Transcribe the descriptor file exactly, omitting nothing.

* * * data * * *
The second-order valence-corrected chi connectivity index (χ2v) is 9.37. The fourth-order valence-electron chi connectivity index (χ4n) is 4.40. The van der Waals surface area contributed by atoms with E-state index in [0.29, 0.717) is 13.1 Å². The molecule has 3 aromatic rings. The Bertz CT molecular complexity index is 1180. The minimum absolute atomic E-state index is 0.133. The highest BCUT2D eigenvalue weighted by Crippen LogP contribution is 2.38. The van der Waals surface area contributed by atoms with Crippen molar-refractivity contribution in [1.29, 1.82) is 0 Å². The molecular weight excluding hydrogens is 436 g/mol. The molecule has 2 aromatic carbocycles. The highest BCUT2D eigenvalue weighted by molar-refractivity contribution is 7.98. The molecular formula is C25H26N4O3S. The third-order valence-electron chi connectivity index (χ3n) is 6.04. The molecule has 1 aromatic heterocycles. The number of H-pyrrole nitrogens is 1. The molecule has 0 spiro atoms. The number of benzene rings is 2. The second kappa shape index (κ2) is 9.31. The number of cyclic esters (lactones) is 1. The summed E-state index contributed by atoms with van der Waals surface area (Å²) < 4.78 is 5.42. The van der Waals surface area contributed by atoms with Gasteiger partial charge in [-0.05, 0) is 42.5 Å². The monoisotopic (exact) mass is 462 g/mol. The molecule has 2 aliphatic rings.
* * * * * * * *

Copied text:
The second-order valence-corrected chi connectivity index (χ2v) is 9.37. The fourth-order valence-electron chi connectivity index (χ4n) is 4.40. The van der Waals surface area contributed by atoms with E-state index in [0.29, 0.717) is 13.1 Å². The molecule has 3 aromatic rings. The Bertz CT molecular complexity index is 1180. The minimum absolute atomic E-state index is 0.133. The highest BCUT2D eigenvalue weighted by Crippen LogP contribution is 2.38. The van der Waals surface area contributed by atoms with Crippen molar-refractivity contribution in [1.29, 1.82) is 0 Å². The molecular weight excluding hydrogens is 436 g/mol. The molecule has 2 aromatic carbocycles. The highest BCUT2D eigenvalue weighted by molar-refractivity contribution is 7.98. The molecular formula is C25H26N4O3S. The third-order valence-electron chi connectivity index (χ3n) is 6.04. The molecule has 1 aromatic heterocycles. The number of H-pyrrole nitrogens is 1. The molecule has 0 spiro atoms. The number of benzene rings is 2. The second kappa shape index (κ2) is 9.31. The number of cyclic esters (lactones) is 1. The summed E-state index contributed by atoms with van der Waals surface area (Å²) < 4.78 is 5.42. The van der Waals surface area contributed by atoms with Gasteiger partial charge in [-0.05, 0) is 42.5 Å². The monoisotopic (exact) mass is 462 g/mol. The molecule has 2 aliphatic rings.